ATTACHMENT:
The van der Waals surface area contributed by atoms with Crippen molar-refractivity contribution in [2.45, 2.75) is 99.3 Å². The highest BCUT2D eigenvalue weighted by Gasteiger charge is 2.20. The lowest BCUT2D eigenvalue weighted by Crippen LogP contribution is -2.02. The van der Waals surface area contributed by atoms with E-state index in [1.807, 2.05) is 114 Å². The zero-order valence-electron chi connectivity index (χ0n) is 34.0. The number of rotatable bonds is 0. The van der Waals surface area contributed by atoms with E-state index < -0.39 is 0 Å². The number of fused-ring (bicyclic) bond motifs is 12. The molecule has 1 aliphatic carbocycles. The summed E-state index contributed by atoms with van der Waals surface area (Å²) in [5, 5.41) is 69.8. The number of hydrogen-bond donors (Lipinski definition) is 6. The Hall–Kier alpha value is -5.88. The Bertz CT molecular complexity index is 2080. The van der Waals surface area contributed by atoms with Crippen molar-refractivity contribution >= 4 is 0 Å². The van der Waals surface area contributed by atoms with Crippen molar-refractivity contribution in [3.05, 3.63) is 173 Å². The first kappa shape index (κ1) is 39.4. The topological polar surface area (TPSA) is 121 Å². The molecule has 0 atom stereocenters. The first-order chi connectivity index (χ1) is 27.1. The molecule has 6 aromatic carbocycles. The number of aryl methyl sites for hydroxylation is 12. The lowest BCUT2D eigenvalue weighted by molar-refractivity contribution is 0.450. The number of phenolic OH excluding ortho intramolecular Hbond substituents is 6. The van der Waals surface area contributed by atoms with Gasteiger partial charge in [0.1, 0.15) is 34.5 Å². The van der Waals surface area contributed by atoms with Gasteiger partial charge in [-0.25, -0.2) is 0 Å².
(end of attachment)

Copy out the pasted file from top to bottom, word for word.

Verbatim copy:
The van der Waals surface area contributed by atoms with Crippen molar-refractivity contribution in [2.45, 2.75) is 99.3 Å². The highest BCUT2D eigenvalue weighted by Gasteiger charge is 2.20. The lowest BCUT2D eigenvalue weighted by Crippen LogP contribution is -2.02. The van der Waals surface area contributed by atoms with E-state index in [1.807, 2.05) is 114 Å². The zero-order valence-electron chi connectivity index (χ0n) is 34.0. The number of rotatable bonds is 0. The van der Waals surface area contributed by atoms with E-state index < -0.39 is 0 Å². The number of fused-ring (bicyclic) bond motifs is 12. The molecule has 1 aliphatic carbocycles. The summed E-state index contributed by atoms with van der Waals surface area (Å²) in [5, 5.41) is 69.8. The number of hydrogen-bond donors (Lipinski definition) is 6. The Hall–Kier alpha value is -5.88. The Bertz CT molecular complexity index is 2080. The van der Waals surface area contributed by atoms with Crippen molar-refractivity contribution >= 4 is 0 Å². The van der Waals surface area contributed by atoms with Crippen molar-refractivity contribution in [3.05, 3.63) is 173 Å². The first kappa shape index (κ1) is 39.4. The topological polar surface area (TPSA) is 121 Å². The molecule has 0 atom stereocenters. The first-order chi connectivity index (χ1) is 27.1. The molecule has 6 aromatic carbocycles. The number of aryl methyl sites for hydroxylation is 12. The lowest BCUT2D eigenvalue weighted by molar-refractivity contribution is 0.450. The number of phenolic OH excluding ortho intramolecular Hbond substituents is 6. The van der Waals surface area contributed by atoms with Gasteiger partial charge in [0.1, 0.15) is 34.5 Å². The van der Waals surface area contributed by atoms with Gasteiger partial charge in [-0.25, -0.2) is 0 Å².